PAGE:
Lately it seems that drought has become a summertime inevitability, like mosquitoes or sunburn, but unlike those relatively minor inconveniences, even one season of drought can have serious, lasting consequences for years—and the drought that has afflicted California for several years is shaping up to be a game-changer for the state’s agricultural practices and water regulations.
A report released in mid-July by the University of California–Davis, found that the current drought—the third most severe on record, which this year alone has cost the state $2.2 billion and 17,100 seasonal and part-time agricultural jobs—is responsible for the greatest water loss ever seen in California agriculture, and is likely to continue in 2015.
The water has to come from somewhere, though, so groundwater pumping likely will replace most river water losses, with some areas doubling their pumping rate from the previous year. The only reason California has had any kind of agricultural success in the past few years, in fact, is because it was able to use groundwater reserves—but in the only state in the nation that lacks a framework for groundwater management, the reserves will deplete further if the drought continues, and costs and losses will increase.
News stories from NPR and MSNBC have described the well-drilling frenzy in the farm-rich Central Valley as the agricultural industry searches for water. State water managers estimate that the drilling has caused water tables in some parts of the valley to drop 100 ft below historical lows, which could cause the land to sink and even affect the San Andreas fault.
It might not be too late to amend the situation, though. A bill making its way through the state legislature could, for the first time ever, require local agencies to track, and in some cases even restrict, groundwater pumping. And on a smaller, average-citizen scale, the same day the UC Davis report was released, the State Water Resources Control Board adopted drought regulations that give local agencies the authority to fine those who waste water on practices like lawn watering, up to $500 a day. Some cities, like Los Angeles, already have mandatory restrictions in place, but until the regulation took effect Aug. 1, other places—including cities that never installed water meters—were relying on voluntary conservation efforts and falling far short.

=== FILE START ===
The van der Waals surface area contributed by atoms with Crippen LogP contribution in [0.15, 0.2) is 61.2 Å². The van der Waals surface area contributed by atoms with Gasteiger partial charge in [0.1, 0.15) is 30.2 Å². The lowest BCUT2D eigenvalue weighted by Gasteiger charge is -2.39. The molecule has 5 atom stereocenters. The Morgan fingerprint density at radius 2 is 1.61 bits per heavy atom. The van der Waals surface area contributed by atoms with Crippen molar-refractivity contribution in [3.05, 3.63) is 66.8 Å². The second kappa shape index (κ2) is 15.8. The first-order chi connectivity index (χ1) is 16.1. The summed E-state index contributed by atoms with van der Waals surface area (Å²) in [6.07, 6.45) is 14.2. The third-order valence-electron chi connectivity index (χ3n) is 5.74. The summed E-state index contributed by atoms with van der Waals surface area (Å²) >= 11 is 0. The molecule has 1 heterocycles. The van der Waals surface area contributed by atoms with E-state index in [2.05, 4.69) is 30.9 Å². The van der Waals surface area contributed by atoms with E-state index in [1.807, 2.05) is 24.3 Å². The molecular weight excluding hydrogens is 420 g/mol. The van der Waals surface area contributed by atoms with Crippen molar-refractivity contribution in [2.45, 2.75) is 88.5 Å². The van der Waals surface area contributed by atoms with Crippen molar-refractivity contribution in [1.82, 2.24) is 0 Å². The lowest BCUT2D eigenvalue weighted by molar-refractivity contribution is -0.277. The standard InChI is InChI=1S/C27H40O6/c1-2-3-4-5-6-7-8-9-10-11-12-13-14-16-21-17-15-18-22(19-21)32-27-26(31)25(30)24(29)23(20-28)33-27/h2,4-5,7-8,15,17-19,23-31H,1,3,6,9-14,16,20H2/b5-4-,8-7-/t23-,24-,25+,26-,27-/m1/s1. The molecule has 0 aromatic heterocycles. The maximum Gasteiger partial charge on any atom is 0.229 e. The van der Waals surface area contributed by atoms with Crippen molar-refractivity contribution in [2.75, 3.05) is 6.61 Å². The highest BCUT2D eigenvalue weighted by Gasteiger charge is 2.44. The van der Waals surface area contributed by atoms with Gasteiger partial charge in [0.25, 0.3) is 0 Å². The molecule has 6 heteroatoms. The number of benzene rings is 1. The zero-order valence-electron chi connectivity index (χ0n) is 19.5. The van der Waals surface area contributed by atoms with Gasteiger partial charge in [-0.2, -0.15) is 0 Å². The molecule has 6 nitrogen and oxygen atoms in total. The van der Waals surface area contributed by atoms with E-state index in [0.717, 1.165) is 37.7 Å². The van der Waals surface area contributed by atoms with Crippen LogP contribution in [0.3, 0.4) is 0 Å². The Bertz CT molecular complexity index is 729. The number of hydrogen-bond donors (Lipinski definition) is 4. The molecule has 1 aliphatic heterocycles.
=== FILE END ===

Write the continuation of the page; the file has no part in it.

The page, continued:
In this issue’s news section, SWS reports on an analysis released by the Pacific Institute and the Natural Resources Defense Council that posited California could be saving up to 14 million acre-ft of untapped water through a combination of agricultural and urban water reuse efficiencies, including drip irrigation and precise irrigation scheduling; improved storm water capture; and greater water reuse.
Practices like these and additional regulations can help ensure a future agricultural economy and sufficient water for California and the rest of the nation. If we don’t act now to preserve water—to use the analogy of UC Davis report lead author Richard Howitt—we will overdraw our reserve accounts and pay a serious price for it.